Archaeology down the drain.

Postings may be infrequent at present due to the amount of time spent sitting indoors watching the drought pouring down, causing the absolute need between the downpours to get out there and do something.

I was never very outdoorsy as a child; I mostly had my nose in a book though I did spend time in a pedal car, on a scooter or on roller skates.  The older I get the more I feel the need to get out in the fresh air in the summer and do something.  I do like gardening but prefer building.  Nothing is quite as satisfying as concrete.  The ancient Romans called it Opus Signinum and used it to great effect everywhere, it’s a very macho thing, concrete, which once done, stays put.

Excavating the holes for the three drains utilised the supposedly enormous muscles that the other half goes to the gym three times a week to build.  He opined that the only way through the crazy paving was with a lump hammer and bolster.  I thought a drill would be a good first attempt to break through and was subject to great scorn until he actually tried to hammer and chisel the virgin concrete, after which a drill was produced, not because I’d said so but because he’d suddenly thought of it in one of those amazing coincidences that happens all the time in parallel universes.

Drilled around, each small square of paving proved quite as hard to shift as anyone would wish, necessitating an lengthy explanation as to why five minutes hitting concrete with a hammer was equal to days and days worth of weight lifting in the gym.  I suspect two kinds of muscles are involved; the impressive kind and the useful kind.

Anyway, with a great deal of fuss and bother the concrete was breeched and in twenty minutes with a trowel, I’d excavated the necessary hole to house the drain.  In the course of which I encountered a bit of archaeology.

When we put in the path on the other side of the house we continually found artefacts belonging to the Victorian gardener’s hut which stood here.  All the bottom of the hill was market garden for the Percy estate.  The Victorian gardeners left a legacy of fine tilth and assorted domestic rubbish.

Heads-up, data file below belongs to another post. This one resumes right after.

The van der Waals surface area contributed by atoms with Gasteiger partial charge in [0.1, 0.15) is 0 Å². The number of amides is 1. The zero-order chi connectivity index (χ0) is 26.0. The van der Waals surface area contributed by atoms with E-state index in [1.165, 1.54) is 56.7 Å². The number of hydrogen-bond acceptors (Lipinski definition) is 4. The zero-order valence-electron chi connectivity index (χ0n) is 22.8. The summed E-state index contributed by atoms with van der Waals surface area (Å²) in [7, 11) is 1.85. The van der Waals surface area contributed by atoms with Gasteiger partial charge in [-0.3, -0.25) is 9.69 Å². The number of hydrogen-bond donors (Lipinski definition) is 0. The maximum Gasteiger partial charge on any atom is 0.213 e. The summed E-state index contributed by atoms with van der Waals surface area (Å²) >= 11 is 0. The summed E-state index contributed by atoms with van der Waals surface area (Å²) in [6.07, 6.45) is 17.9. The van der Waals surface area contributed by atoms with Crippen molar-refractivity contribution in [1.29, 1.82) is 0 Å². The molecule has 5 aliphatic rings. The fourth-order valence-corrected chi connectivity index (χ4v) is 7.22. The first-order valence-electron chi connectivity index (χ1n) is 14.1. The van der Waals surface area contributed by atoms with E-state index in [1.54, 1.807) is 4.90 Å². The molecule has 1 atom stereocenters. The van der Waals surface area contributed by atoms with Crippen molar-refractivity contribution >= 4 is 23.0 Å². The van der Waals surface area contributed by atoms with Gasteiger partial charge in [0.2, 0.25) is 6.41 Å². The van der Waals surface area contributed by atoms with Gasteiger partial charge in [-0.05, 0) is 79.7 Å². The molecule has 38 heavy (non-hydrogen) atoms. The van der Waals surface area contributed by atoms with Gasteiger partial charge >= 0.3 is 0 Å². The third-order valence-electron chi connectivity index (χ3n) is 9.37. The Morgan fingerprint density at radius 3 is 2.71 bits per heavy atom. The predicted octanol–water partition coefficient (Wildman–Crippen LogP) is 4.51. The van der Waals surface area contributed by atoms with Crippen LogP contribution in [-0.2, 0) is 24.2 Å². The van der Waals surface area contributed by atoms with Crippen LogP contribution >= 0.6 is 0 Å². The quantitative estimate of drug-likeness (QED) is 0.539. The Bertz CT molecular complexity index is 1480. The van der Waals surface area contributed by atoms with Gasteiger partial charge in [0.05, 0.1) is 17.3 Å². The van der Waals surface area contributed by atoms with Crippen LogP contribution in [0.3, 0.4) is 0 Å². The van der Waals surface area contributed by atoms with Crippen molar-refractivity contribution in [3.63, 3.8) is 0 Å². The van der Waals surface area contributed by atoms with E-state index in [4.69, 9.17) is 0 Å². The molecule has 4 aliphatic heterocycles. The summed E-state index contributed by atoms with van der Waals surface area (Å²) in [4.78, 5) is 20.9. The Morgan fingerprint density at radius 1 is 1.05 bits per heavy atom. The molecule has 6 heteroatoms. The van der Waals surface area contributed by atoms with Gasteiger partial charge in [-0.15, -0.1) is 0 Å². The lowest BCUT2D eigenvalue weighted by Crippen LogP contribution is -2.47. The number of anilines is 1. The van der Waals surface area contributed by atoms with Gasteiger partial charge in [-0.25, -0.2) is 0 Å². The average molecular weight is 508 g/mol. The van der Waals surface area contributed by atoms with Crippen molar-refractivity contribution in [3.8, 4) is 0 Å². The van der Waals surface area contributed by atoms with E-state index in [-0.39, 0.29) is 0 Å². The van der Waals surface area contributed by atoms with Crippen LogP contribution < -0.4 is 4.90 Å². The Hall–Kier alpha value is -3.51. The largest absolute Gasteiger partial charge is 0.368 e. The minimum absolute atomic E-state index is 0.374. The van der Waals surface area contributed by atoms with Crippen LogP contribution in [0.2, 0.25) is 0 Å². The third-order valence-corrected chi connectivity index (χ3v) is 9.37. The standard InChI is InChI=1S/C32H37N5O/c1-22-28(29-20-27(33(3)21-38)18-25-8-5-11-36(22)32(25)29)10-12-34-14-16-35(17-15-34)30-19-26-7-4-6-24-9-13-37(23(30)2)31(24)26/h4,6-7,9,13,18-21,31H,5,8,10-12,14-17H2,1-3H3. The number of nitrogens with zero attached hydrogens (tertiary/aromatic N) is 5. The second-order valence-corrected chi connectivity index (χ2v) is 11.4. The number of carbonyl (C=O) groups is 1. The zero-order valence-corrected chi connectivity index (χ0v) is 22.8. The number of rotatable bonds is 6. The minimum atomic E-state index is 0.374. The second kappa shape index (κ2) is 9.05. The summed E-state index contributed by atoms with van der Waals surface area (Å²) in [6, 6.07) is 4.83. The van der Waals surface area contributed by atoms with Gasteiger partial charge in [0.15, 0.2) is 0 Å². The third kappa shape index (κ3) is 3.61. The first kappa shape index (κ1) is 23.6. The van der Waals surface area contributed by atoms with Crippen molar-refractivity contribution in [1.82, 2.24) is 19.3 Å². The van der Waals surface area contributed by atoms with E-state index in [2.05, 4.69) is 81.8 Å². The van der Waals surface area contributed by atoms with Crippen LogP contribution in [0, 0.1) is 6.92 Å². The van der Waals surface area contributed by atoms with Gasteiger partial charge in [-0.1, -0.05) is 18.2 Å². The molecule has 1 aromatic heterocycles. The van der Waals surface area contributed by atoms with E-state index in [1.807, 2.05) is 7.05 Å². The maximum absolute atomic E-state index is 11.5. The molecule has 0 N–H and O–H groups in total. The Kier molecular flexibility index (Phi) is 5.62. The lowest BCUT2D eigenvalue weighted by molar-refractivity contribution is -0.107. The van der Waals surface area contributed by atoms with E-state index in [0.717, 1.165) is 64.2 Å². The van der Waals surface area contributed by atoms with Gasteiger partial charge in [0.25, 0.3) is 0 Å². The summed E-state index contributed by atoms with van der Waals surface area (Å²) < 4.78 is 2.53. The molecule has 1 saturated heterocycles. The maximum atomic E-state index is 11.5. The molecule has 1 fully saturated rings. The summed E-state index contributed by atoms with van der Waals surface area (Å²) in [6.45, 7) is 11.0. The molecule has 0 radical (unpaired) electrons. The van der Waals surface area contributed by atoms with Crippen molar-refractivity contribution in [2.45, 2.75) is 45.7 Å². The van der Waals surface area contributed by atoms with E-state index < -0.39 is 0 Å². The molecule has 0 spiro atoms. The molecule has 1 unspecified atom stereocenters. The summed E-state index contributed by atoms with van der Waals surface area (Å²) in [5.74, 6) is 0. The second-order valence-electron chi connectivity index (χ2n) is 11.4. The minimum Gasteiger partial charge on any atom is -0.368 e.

Here you can see a piece of broken saucer and a knapped flint that I found and the hole, down the drain, in which I found them.

At the top of the hill was the largest Neolithic flint factory in this area.  I constantly find flakes of flint and sometimes pieces large enough to qualify as hand axes.

This time it was just a small flake but still sharp.


Here’s the back of the saucer and the flint flake.


And the front.  How amazing to think that something that someone made has lasted a thousand years here.  I wonder how long the drain will last?


Here’s another beautiful drain and the feet of the woman who concreted it in, not perfectly straight according to the local critic, who was indoors rubbing his shoulders at the time.

I wonder if the Neolithic women ever knapped flints?  I expect they had to after the Neolithic men did a few and then went off to the pub or down to swing in the trees and show off.  I expect the Neolithic women just knocked off a pile of flints in between looking after the Neolithic babies, doing the Neolithic washing, cooking the Neolithic dinner and planting the Neolithic seeds in the Neolithic garden.  Then I expect after coming back and telling the Neolithic women how they’d done it all wrong and how superior would have been the flints knapped by the men if they hadn’t been so busy swinging in the trees, the Neolithic men would sit on a comfy rock and stare at a big flat boulder and just fall asleep exhausted.

See?  Not just some old codger snoring in an armchair, heritage.

~~~~~~~~~~~~~~~~~~~~~~~~~~~~~~~~~~~~~~~~~~~~~~~~~~ – archaeology now.

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